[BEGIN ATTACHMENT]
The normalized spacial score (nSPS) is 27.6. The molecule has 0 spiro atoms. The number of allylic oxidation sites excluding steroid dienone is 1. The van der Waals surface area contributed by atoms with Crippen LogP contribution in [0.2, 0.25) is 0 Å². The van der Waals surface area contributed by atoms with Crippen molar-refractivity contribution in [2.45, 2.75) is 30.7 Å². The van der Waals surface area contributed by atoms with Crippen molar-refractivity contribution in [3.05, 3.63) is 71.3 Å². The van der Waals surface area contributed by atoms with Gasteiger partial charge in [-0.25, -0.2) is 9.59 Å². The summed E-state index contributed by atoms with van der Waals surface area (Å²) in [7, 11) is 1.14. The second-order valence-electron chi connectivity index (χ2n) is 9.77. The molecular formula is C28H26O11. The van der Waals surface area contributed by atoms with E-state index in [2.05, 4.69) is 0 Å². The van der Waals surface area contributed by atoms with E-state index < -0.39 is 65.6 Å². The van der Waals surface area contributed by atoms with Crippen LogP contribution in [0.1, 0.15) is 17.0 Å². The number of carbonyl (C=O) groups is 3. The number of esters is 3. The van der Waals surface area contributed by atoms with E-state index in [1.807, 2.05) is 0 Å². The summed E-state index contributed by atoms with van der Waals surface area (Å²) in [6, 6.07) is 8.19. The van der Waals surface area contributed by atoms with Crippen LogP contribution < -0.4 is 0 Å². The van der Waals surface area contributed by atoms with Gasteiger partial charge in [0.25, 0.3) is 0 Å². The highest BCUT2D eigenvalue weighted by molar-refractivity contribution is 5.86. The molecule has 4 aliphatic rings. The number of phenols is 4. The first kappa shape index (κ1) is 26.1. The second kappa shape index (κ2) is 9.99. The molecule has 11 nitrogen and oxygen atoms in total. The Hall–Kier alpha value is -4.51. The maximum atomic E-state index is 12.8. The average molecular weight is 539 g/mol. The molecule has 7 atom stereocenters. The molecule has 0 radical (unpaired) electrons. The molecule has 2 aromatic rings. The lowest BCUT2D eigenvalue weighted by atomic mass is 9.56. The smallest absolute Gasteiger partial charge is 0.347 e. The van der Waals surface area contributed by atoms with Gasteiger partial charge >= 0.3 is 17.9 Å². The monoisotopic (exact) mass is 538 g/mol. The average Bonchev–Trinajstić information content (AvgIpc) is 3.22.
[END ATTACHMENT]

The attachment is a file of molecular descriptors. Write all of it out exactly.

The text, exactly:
The normalized spacial score (nSPS) is 27.6. The molecule has 0 spiro atoms. The number of allylic oxidation sites excluding steroid dienone is 1. The van der Waals surface area contributed by atoms with Crippen LogP contribution in [0.2, 0.25) is 0 Å². The van der Waals surface area contributed by atoms with Crippen molar-refractivity contribution in [2.45, 2.75) is 30.7 Å². The van der Waals surface area contributed by atoms with Crippen molar-refractivity contribution in [3.05, 3.63) is 71.3 Å². The van der Waals surface area contributed by atoms with Gasteiger partial charge in [-0.25, -0.2) is 9.59 Å². The summed E-state index contributed by atoms with van der Waals surface area (Å²) in [7, 11) is 1.14. The second-order valence-electron chi connectivity index (χ2n) is 9.77. The molecular formula is C28H26O11. The van der Waals surface area contributed by atoms with E-state index in [2.05, 4.69) is 0 Å². The van der Waals surface area contributed by atoms with E-state index < -0.39 is 65.6 Å². The van der Waals surface area contributed by atoms with Crippen LogP contribution in [0.1, 0.15) is 17.0 Å². The number of carbonyl (C=O) groups is 3. The number of esters is 3. The van der Waals surface area contributed by atoms with E-state index in [1.807, 2.05) is 0 Å². The summed E-state index contributed by atoms with van der Waals surface area (Å²) in [6, 6.07) is 8.19. The van der Waals surface area contributed by atoms with Crippen LogP contribution < -0.4 is 0 Å². The van der Waals surface area contributed by atoms with Gasteiger partial charge in [0.25, 0.3) is 0 Å². The highest BCUT2D eigenvalue weighted by molar-refractivity contribution is 5.86. The molecule has 4 aliphatic rings. The number of phenols is 4. The first kappa shape index (κ1) is 26.1. The second kappa shape index (κ2) is 9.99. The molecule has 11 nitrogen and oxygen atoms in total. The Hall–Kier alpha value is -4.51. The maximum atomic E-state index is 12.8. The average molecular weight is 539 g/mol. The molecule has 7 atom stereocenters. The molecule has 0 radical (unpaired) electrons. The molecule has 2 aromatic rings. The lowest BCUT2D eigenvalue weighted by atomic mass is 9.56. The smallest absolute Gasteiger partial charge is 0.347 e. The van der Waals surface area contributed by atoms with Gasteiger partial charge >= 0.3 is 17.9 Å². The monoisotopic (exact) mass is 538 g/mol. The average Bonchev–Trinajstić information content (AvgIpc) is 3.22.